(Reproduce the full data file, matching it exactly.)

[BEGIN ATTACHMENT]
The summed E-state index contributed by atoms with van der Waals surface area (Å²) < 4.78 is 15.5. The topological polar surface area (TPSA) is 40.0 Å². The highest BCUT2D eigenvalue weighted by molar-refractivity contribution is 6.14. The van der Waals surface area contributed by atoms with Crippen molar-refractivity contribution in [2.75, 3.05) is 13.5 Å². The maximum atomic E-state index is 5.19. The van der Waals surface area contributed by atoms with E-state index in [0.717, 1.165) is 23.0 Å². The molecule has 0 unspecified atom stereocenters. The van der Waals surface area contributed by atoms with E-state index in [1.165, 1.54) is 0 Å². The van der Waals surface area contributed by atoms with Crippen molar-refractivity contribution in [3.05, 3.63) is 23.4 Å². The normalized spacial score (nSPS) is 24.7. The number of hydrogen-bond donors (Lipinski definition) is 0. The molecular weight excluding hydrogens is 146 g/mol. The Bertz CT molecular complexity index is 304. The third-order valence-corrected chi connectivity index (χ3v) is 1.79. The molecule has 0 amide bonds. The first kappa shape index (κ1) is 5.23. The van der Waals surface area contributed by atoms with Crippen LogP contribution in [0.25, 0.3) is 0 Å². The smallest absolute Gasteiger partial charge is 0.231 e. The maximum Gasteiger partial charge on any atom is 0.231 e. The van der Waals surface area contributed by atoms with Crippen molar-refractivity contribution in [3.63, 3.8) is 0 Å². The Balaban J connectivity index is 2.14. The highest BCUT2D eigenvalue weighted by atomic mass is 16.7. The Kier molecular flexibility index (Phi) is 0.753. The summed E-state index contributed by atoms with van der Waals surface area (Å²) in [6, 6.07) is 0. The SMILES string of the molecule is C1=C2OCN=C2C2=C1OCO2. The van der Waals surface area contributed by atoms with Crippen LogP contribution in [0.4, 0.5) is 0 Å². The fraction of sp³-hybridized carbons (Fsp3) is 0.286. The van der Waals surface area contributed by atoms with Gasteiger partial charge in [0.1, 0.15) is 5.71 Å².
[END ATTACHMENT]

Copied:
The summed E-state index contributed by atoms with van der Waals surface area (Å²) < 4.78 is 15.5. The topological polar surface area (TPSA) is 40.0 Å². The highest BCUT2D eigenvalue weighted by molar-refractivity contribution is 6.14. The van der Waals surface area contributed by atoms with Crippen molar-refractivity contribution in [2.75, 3.05) is 13.5 Å². The maximum atomic E-state index is 5.19. The van der Waals surface area contributed by atoms with E-state index in [0.717, 1.165) is 23.0 Å². The molecule has 0 unspecified atom stereocenters. The van der Waals surface area contributed by atoms with E-state index in [1.165, 1.54) is 0 Å². The van der Waals surface area contributed by atoms with Crippen molar-refractivity contribution in [3.05, 3.63) is 23.4 Å². The normalized spacial score (nSPS) is 24.7. The number of hydrogen-bond donors (Lipinski definition) is 0. The molecular weight excluding hydrogens is 146 g/mol. The Bertz CT molecular complexity index is 304. The third-order valence-corrected chi connectivity index (χ3v) is 1.79. The molecule has 0 amide bonds. The first kappa shape index (κ1) is 5.23. The van der Waals surface area contributed by atoms with Crippen LogP contribution in [0.25, 0.3) is 0 Å². The smallest absolute Gasteiger partial charge is 0.231 e. The maximum Gasteiger partial charge on any atom is 0.231 e. The van der Waals surface area contributed by atoms with Crippen molar-refractivity contribution in [3.63, 3.8) is 0 Å². The Balaban J connectivity index is 2.14. The highest BCUT2D eigenvalue weighted by atomic mass is 16.7. The Kier molecular flexibility index (Phi) is 0.753. The summed E-state index contributed by atoms with van der Waals surface area (Å²) in [6, 6.07) is 0. The SMILES string of the molecule is C1=C2OCN=C2C2=C1OCO2. The van der Waals surface area contributed by atoms with Crippen LogP contribution in [0.4, 0.5) is 0 Å². The fraction of sp³-hybridized carbons (Fsp3) is 0.286. The van der Waals surface area contributed by atoms with Gasteiger partial charge in [0.1, 0.15) is 5.71 Å².